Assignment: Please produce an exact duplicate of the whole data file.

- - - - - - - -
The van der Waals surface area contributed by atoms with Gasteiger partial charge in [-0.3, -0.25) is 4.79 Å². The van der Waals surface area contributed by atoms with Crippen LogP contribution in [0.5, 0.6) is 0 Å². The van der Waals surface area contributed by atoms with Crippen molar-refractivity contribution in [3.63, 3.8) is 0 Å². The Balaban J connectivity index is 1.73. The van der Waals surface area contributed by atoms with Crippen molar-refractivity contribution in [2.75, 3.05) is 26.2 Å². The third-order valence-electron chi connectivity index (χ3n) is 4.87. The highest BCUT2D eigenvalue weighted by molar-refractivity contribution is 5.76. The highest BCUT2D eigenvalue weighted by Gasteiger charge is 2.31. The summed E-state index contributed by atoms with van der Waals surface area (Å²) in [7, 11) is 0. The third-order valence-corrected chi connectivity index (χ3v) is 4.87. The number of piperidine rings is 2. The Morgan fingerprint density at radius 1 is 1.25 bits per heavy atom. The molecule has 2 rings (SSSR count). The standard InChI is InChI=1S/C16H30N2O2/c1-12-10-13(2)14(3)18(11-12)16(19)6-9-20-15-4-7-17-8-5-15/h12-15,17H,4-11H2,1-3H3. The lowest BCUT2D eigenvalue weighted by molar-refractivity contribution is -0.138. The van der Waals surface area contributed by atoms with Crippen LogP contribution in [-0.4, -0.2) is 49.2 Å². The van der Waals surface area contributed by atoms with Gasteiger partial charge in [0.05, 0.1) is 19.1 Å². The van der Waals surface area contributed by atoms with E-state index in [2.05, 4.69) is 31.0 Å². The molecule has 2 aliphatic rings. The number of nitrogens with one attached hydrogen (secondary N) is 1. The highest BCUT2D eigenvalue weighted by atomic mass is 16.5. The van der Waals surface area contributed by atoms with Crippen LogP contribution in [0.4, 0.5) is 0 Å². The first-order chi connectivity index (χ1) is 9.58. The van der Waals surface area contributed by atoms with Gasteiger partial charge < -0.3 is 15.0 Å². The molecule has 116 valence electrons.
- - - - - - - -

The van der Waals surface area contributed by atoms with Gasteiger partial charge in [-0.3, -0.25) is 4.79 Å². The van der Waals surface area contributed by atoms with Crippen LogP contribution in [0.5, 0.6) is 0 Å². The van der Waals surface area contributed by atoms with Crippen molar-refractivity contribution in [3.63, 3.8) is 0 Å². The Balaban J connectivity index is 1.73. The van der Waals surface area contributed by atoms with Crippen molar-refractivity contribution in [2.75, 3.05) is 26.2 Å². The third-order valence-electron chi connectivity index (χ3n) is 4.87. The highest BCUT2D eigenvalue weighted by molar-refractivity contribution is 5.76. The highest BCUT2D eigenvalue weighted by Gasteiger charge is 2.31. The summed E-state index contributed by atoms with van der Waals surface area (Å²) in [7, 11) is 0. The third-order valence-corrected chi connectivity index (χ3v) is 4.87. The number of piperidine rings is 2. The Morgan fingerprint density at radius 1 is 1.25 bits per heavy atom. The molecule has 2 rings (SSSR count). The standard InChI is InChI=1S/C16H30N2O2/c1-12-10-13(2)14(3)18(11-12)16(19)6-9-20-15-4-7-17-8-5-15/h12-15,17H,4-11H2,1-3H3. The lowest BCUT2D eigenvalue weighted by molar-refractivity contribution is -0.138. The van der Waals surface area contributed by atoms with Crippen LogP contribution in [-0.4, -0.2) is 49.2 Å². The van der Waals surface area contributed by atoms with Gasteiger partial charge in [0.05, 0.1) is 19.1 Å². The van der Waals surface area contributed by atoms with E-state index in [2.05, 4.69) is 31.0 Å². The molecule has 2 aliphatic rings. The number of nitrogens with one attached hydrogen (secondary N) is 1. The highest BCUT2D eigenvalue weighted by atomic mass is 16.5. The van der Waals surface area contributed by atoms with Crippen LogP contribution in [0.4, 0.5) is 0 Å². The first-order chi connectivity index (χ1) is 9.58. The van der Waals surface area contributed by atoms with Gasteiger partial charge < -0.3 is 15.0 Å². The molecule has 116 valence electrons.